Monday, 26 December 2011

The Kindle's great – but I asked Santa for a whole lot more!

Here’s the email I sent to Santa at his North Pole address at the start of the month. As he came up trumps regarding the first thing on the list, he might very well get round to delivering the rest - in which case 2012 could just be the best year ever!

Dear Santa,
I know you pretty much always give me what I want for Christmas, so, apart from a Kindle (price: £89 from Amazon), I’ve decided to take a chance and concentrate this year on presents you can’t deliver at Christmas, but which you could get round to in your – let’s face it – rather lengthy off season.

First, I’d like a new Archbishop of Canterbury, who believes in God, has a clear head, and possesses genuine moral authority. Best of all would be someone who understands that, in order to be forgiven, a sinner must repent of their sins and renounce the way of life that led them to sin in the first place, and that spreading the word of the Lord does not consist of demanding high taxes and a redistribution of wealth – only a blithering idiot of an atheist would waste their time on such nonsense. Also, while you’re at it, could we have a new Bishop of London to replace Richard Chartres, who has called for the erection of a  memorial to the Occupy St Paul’s protesters? The memorial could be inserted up Dr Chartres’s fundament, as, apart from the screams, this would lead to a period of silence from the flatulent fool, given that the orifice which he normally used to communicate what he imagines to be "ideas" would be well and truly blocked.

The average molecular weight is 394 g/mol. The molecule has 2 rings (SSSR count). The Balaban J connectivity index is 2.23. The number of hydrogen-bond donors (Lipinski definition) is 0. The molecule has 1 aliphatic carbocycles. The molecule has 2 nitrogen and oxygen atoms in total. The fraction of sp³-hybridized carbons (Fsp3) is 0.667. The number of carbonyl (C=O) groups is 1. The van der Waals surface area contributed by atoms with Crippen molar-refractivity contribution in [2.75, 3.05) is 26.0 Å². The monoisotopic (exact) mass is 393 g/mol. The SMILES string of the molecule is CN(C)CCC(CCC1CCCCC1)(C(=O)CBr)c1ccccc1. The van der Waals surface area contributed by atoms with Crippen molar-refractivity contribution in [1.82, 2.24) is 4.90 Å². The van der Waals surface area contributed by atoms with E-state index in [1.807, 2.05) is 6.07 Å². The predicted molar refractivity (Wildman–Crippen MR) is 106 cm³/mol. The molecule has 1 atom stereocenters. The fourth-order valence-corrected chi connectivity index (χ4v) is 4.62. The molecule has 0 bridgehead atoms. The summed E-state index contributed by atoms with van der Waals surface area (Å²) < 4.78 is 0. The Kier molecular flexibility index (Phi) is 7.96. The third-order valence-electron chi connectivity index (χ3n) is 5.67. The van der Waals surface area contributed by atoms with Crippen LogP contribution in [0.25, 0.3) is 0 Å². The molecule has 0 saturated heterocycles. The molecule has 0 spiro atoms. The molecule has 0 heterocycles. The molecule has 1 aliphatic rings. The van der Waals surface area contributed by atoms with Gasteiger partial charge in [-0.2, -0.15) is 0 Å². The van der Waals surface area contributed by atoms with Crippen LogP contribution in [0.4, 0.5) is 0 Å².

Finally, could the new A of C be someone who thinks that calling for a halt to the slaughter of Christians by Muslims in failed states around the world would be a more appropriate use of his time than endlessly banging on out about rich bankers?

I’d be ever so grateful.

Second, could you organise it so that Nick Clegg, Chris Huhne, Danny Alexander, Vince Cable, Simon Hughes and all the rest of them simply, well…. disappear? I don’t particularly mind how this is achieved. It's just that we've had over eighteen months of these tossers, and the joke's wearing a bit thin. That would mean the Conservatives having to call a snap election, which they would win handsomely (if you make Francis Maude and Ken Clarke disappear at the same time as their Lib-Dem soul-mates), and which would see an even greater number of frothing Eurosceptics in parliament breathing on David Cameron’s rapidly expanding bald patch.